CLN contributor Cheddar was in Japan checking out Magokoro, a small restaurant in Kamakura that is one of the only restaurants in Japan that specializes in hemp.

Dining at Magokoro, the only restaurant in Japan specializing in hemp

CLN contributor Cheddar was in Japan checking out Magokoro, a small restaurant in Kamakura, a city famous for its giant Buddha statue that’s located less than an hour south of Tokyo. What makes it unique is that Magokoro is one of the only restaurants in Japan that specializes in hemp.

Magokoro is a cafe/bar during the day that becomes more of a pub at night with a nice view of the ocean, but beautiful scenery aside, it’s what’s in the restaurant that makes it really stand out- it’s packed with products made with hemp like chips, concrete, blocks, paper, accessories, knit caps, pasta, and powder.

Just a few of the hemp-made items you can find at Magokoro.

Even the restaurant’s ceiling has been made with hemp concrete!

Magokoro also has CBD products, which is legal in Japan, and books on cannabis and hemp.

Magokoro’s delicious hemp-infused Japanese food


After the restaurant tour, it’s time to eat as Cheddar chows down on a delicious meal of hemp-infused goodness that included fried salmon shark with hemp nuts, tofu mayonnaise with hemp oil, steamed rice with hemp charcoal, coleslaw with hemp oil dressing, hemp-mashed potato and lentils, and so much more.

Maybe you noticed that every dish had one thing in common- hemp! And that’s why it’s Magokoro’s specialty.

After eating, Cheddar interviews the manager of Magokoro, Shinji.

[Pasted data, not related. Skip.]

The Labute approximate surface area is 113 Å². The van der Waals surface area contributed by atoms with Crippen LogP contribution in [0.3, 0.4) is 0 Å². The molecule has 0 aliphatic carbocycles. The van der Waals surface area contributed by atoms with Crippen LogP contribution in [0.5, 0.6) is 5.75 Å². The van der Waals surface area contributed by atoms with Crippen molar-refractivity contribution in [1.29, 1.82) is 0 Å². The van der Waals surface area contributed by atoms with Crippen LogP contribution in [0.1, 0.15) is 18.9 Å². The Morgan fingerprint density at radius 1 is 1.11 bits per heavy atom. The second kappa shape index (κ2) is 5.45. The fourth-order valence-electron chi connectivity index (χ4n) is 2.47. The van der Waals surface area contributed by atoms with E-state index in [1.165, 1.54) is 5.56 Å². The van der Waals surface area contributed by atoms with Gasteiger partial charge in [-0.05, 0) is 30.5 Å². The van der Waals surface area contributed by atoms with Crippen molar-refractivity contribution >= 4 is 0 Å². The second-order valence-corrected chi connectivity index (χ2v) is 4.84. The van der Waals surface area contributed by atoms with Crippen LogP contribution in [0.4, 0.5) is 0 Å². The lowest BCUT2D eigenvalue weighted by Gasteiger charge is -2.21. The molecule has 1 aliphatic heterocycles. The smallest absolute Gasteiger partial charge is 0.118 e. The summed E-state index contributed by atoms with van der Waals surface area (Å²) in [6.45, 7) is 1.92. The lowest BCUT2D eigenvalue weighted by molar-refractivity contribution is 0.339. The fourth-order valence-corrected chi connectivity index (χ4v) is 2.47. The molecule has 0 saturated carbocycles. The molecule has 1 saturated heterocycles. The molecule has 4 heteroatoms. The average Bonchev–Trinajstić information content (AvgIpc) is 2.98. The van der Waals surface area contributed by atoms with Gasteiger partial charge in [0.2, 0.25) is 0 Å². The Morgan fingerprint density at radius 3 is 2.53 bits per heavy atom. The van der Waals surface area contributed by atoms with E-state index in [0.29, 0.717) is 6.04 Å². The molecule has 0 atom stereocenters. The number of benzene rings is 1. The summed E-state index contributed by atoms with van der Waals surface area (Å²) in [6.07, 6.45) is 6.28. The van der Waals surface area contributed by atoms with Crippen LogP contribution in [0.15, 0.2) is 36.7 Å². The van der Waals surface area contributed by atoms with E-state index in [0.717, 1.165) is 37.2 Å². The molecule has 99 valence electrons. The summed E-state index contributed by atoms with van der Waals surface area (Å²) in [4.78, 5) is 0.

An interview with Shinji, Magokoro’s manager

Magokoro was opened to spread awareness of hemp products in Japan, and the name “Magokoro” combines the characters for “hemp” and “heart” which also serves as the restaurant’s concept.

Shinji tells Cheddar about why he believes that “food is medicine”, and how his philosophy is informed by his background in naturopathy and chiropractic. He points out that humans have been eating hemp seeds for thousands of year, and outlines what he calls the “4 kinds of OG hemp foods”:

  • Hemp nuts
  • Hemp oil
  • Hemp charcoal
  • Hemp powder

He focuses on fresh, locally harvested produce that reflects Japan’s seasonal changes, and while hemp is present in all of the dishes served at Magokoro, it’s not the main star- Shinji sees hemp as the support, and that’s why he adds hemp oil or nuts to almost everything that he eats.

Picture courtesy of Magokoro’s Facebook page.

The future of Japanese cannabis lies in the past

Shinji has been a Japanese cannabis activist for over 16 years, and he says that something that he thinks people often forget about cannabis is that it’s just a plant.

Society’s attitudes towards hemp and cannabis are also ever-evolving, as Shinji points out that before WWII, there were over 40,000 hemp farmers in Japan and back then, there was literally hemp all around you.

He thinks that for the future, Japan should focus on domestic hemp production and to do that, the Japanese government has to start allowing farmers to grow hemp. But Japan is also facing unique demographic changes, as the population in rural areas of Japan are rapidly decreasing due to factors like an aging population and migration to the cities.

Shinji says that for hemp’s future, we can also look into the past and gives 3 examples of how hemp has played a large part in Japanese culture- from the Shinto priests at the Ise Shrine making talismans out of hemp, to high-ranking sumo wrestlers wearing ceremonial belts made from processed hemp, to Japanese fireworks containing hemp charcoal.

Shinji also wants to make it easier for the average Japanese to incorporate hemp cooking into their lives because many don’t know where to start, and he has an excellent idea of adding a little hemp oil to miso paste so everybody can make hemp miso soup in the comfort of their own homes.
For more on Magokoro, check out their Facebook page here.

Check out the awesome oceanside views from inside Magokoro.